Here’s a fun fact for you: in my first ever trip to Europe to ski race as part of the Under-18 Scandinavian trip, we came to Lahti for our pre-camp before taking a ferry to Estonia to race in Otepaa. It looks exactly the same as it did then; big stadium seating hugging the side of the oval stadium that looks up at the jumps, with steep and hilly race course loops on branching out on either side.
The Tour de Ski was great practice for not letting the yellow leader’s bib freak me out – nor the starting position of the top of the chevron. I was excited to push my body as fast as it could go, and with some sports psychology help, I wasn’t putting pressure on myself. The only thing I had to do was execute the elements under my control to the very best of my ability. Warm up right, test skis with a clear mind and communicate well with my tech, focus on skiing with the most efficient technique I could and be mentally ready to charge into the pain cave. Those are all things I can do! There’s no need to put pressure on myself to be a hero…I just had to be me.
The 15km skiathlon was a great race for me. I think the classic half was the best classic skiing I’ve ever done on the World Cup! It didn’t hurt that we had fabulous kick, either. In the skate half, I definitely did not have a glide advantage, and our skis were slowing down with every lap. However, that’s just how the cookie crumbles sometimes – and it’s never an excuse to give up! It’s simply a fact. When you realize that for whatever reason, your skis aren’t gliding as well as those around you, you have to take that fact, process it quickly and then re-adjust your strategy to give yourself the best chance you can. I was proud of myself for doing just that; not giving up, but analyzing and figuring out what I could do in each second while still pushing as hard as I could. If I’m being honest (and I am) was it a little frustrating to be so close to the podium when I knew my body was in a great place? Yes, of course! That’s human. But how we react to disappointment or frustration under pressure is what defines us. I am so proud, always, of our staff and how hard they work. I am grateful to them and lucky to have them, and I also don’t automatically expect to have the fastest skis every day, just as nobody could expect me to be the fastest skier every day! So I write about our ski performance not to try to make excuses, but in fact the opposite; to show young skiers that it’s never ok to give up on a race or stop trying. And it’s really not ok to throw a tantrum (or, good Lord, throw your equipment around) after the race! You won’t always have the fastest wax, but you might have the biggest heart, and that’s the most important thing you can bring to the table.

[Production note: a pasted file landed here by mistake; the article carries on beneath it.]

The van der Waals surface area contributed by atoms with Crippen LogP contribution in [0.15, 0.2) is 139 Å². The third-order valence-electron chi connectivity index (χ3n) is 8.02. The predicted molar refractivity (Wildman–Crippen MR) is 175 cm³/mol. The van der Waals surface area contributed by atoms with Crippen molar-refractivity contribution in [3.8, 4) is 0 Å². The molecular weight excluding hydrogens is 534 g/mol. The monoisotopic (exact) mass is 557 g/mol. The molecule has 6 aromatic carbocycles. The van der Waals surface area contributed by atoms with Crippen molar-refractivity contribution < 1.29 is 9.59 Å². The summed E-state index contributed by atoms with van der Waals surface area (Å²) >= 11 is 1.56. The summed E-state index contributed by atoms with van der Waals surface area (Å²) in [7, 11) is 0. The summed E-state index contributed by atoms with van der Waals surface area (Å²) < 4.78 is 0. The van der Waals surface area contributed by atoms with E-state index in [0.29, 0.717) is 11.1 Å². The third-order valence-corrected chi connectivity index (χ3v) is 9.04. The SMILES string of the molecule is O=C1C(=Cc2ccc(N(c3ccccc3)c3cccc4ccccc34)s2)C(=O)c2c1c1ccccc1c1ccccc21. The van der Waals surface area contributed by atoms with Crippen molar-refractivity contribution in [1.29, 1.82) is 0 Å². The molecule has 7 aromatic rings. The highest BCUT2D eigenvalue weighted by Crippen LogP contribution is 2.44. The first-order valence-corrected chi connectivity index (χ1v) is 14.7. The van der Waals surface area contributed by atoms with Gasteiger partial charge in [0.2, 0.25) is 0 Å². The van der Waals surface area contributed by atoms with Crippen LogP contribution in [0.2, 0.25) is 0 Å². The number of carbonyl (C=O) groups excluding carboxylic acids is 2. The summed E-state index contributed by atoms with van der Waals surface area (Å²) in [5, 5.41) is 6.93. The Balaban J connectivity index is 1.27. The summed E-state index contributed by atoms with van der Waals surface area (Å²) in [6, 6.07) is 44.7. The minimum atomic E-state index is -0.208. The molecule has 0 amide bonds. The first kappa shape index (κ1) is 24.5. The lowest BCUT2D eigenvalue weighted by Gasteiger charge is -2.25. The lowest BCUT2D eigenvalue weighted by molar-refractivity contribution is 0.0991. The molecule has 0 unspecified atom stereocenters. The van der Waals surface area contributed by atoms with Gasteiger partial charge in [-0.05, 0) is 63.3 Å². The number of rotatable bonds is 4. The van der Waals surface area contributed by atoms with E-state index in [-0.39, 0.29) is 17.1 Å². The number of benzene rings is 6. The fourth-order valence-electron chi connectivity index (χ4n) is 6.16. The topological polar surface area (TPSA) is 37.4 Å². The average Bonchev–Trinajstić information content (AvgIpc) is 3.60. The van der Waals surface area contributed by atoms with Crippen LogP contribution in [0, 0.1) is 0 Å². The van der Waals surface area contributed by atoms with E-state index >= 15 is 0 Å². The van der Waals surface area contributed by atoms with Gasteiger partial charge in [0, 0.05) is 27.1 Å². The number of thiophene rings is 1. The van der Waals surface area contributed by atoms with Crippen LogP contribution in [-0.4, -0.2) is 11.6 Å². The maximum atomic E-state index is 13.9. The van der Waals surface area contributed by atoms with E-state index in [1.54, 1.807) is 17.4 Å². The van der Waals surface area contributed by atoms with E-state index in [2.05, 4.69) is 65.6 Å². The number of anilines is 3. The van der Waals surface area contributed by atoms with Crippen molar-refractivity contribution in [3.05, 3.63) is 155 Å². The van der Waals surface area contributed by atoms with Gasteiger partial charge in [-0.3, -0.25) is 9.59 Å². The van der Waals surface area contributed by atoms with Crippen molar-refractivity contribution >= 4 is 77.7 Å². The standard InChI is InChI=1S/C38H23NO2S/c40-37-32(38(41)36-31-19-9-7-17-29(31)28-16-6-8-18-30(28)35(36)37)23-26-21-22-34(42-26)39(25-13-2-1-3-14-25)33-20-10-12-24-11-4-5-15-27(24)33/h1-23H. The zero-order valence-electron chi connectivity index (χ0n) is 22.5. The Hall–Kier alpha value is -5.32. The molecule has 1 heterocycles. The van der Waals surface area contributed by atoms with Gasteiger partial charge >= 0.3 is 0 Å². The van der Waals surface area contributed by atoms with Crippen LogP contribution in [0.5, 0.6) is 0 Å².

My big takeaway from the weekend was joy that my body recovered well after the tour, and that both body and brain were excited to push hard and be in the mood to fight against the timing clock once more!